Today's Opinions, Tomorrow's Reality
Breaking the Bank
WASHINGTON, DC, April 18, 2000 --
Being young, white and radical may not be a crime under normal circumstances, but the Washington, DC police weren't taking any chances. Frightened by the prospect of a repeat of violent protests in Seattle during the World Trade Organization meeting last fall, Washington police almost managed to outnumber protesters in a massive show of force that included National Guard troops, helicopters and armored personnel carriers. The security measures worked -- protesters failed to shut down the International Monetary Fund and World Bank conferences held this week -- but the heavy-handed tactics played into the radicals' fears of a global conspiracy.
To be certain, anti-capitalism was the single unifying factor for the demonstrators from countless fractured groups. Precious few of the protesters' banners, slogans and speeches made reference to the policies of the World Bank and the IMF. None of the demonstrators I spoke with expressed more than the vaguest awareness of the actions of these international organizations -- other than a general perception that they help impose U.S.-style capitalism on the world's poorer countries.
The grassroots participants shouted slogans and held banners seeking to protect worker rights, fight corporate greed, limit free trade, stop multinational corporations, save the environment from development, and, most often, stop capitalism. The World Bank and the IMF were but conveniently high-profile targets for a movement seeking to halt the spread of free markets.
That the World Bank and the IMF should be targets of an anti-capitalist fight is more than a bit ironic, because neither organization has anything to do with capitalism. On the contrary, both institutions have done more to hinder global capitalism over the past 50 years than almost any organization on the face of the planet. The history of the World Bank is filled with shameful loans to some of the most brutally repressive socialist dictators in history. The bank typically gives grants and loans to government agencies -- not corporations or private individuals -- making the bank the largest financial supporter of socialism in the world. Typical loans given by the World Bank have been for government-led development projects like dams, airports, and power plants.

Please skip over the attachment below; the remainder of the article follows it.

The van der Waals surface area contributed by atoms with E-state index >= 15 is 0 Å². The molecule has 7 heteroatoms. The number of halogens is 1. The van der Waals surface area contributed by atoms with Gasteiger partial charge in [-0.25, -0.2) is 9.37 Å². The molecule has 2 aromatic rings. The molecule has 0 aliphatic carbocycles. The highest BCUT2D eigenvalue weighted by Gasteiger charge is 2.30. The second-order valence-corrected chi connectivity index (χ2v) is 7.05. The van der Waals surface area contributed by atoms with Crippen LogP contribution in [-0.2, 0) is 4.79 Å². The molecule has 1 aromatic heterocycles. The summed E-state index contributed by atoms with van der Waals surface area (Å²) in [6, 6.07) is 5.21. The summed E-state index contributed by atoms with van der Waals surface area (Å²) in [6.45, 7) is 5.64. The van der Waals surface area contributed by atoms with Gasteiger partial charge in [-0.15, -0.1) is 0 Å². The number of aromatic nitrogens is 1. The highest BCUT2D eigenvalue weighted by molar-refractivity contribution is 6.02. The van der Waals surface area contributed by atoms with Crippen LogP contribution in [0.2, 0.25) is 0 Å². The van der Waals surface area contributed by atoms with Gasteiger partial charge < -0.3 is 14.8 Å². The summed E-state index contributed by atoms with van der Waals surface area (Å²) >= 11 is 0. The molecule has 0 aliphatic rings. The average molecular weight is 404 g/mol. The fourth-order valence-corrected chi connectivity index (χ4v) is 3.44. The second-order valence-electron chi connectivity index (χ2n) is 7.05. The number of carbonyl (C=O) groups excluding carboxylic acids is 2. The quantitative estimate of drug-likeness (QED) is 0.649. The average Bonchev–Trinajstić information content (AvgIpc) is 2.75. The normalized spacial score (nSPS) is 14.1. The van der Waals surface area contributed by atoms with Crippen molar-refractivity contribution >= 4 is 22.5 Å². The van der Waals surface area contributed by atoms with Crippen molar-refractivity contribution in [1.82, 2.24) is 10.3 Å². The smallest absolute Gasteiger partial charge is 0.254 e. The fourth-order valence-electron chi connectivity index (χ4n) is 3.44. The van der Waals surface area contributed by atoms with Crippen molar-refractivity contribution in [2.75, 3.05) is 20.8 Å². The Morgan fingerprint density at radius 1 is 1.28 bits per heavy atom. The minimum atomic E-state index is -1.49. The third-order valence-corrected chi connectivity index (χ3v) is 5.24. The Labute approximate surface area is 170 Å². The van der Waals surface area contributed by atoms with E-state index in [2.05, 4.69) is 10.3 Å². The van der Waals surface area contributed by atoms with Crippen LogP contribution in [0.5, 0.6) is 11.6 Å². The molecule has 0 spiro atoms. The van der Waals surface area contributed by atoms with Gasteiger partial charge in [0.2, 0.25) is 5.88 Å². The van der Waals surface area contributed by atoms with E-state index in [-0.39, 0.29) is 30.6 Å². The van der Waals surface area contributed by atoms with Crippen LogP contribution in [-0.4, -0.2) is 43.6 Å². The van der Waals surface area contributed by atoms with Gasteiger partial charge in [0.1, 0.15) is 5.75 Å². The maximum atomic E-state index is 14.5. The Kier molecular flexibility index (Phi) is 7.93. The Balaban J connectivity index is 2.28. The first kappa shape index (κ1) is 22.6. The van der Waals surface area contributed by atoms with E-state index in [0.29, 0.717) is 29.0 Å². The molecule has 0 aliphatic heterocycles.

Only after the collapse of Communism in the late 1980s did the World Bank begin to reform its rhetoric away from socialist ideals toward free-market solutions. While this rhetoric may have changed, the bank's actions have not. Shamefully, the bank still targets its money to corrupt third world governments -- not private interests. Some of the loans approved by the World Bank in the past month include:
These are hardly capitalist endeavors!
Similarly, the IMF has often found itself at odds with capitalist reformers. During the Asian financial crisis, for example, the fund consistently supported central governments' efforts to prop up their currencies using traditional means instead of replacing arbitrary monetary policy with market-oriented alternatives like currency boards.
That the Washington protesters -- many of whom boast socialist credentials -- are ignorant of the socialist pedigrees of the World Bank and IMF isn't surprising. The organizations' abysmal track records don't easily lead to bragging rights. What is surprising is that the protesters are so isolated from reality that they are blind to the power of free markets to push entire nations from poverty into prosperity. Capitalism no longer means the power of large corporations to impose their will on a poor, powerless citizenry. The modern free-market economy means empowering the individual to earn a better living by starting a business and competing in the global marketplace.
The demonstrators now leaving Washington are wrong to oppose global capitalism. But they are right about one thing. The IMF and World Bank must be eliminated -- not for supporting free markets, but for opposing them.
Related Web Column:
The Frontline of Free Trade, November 30, 1999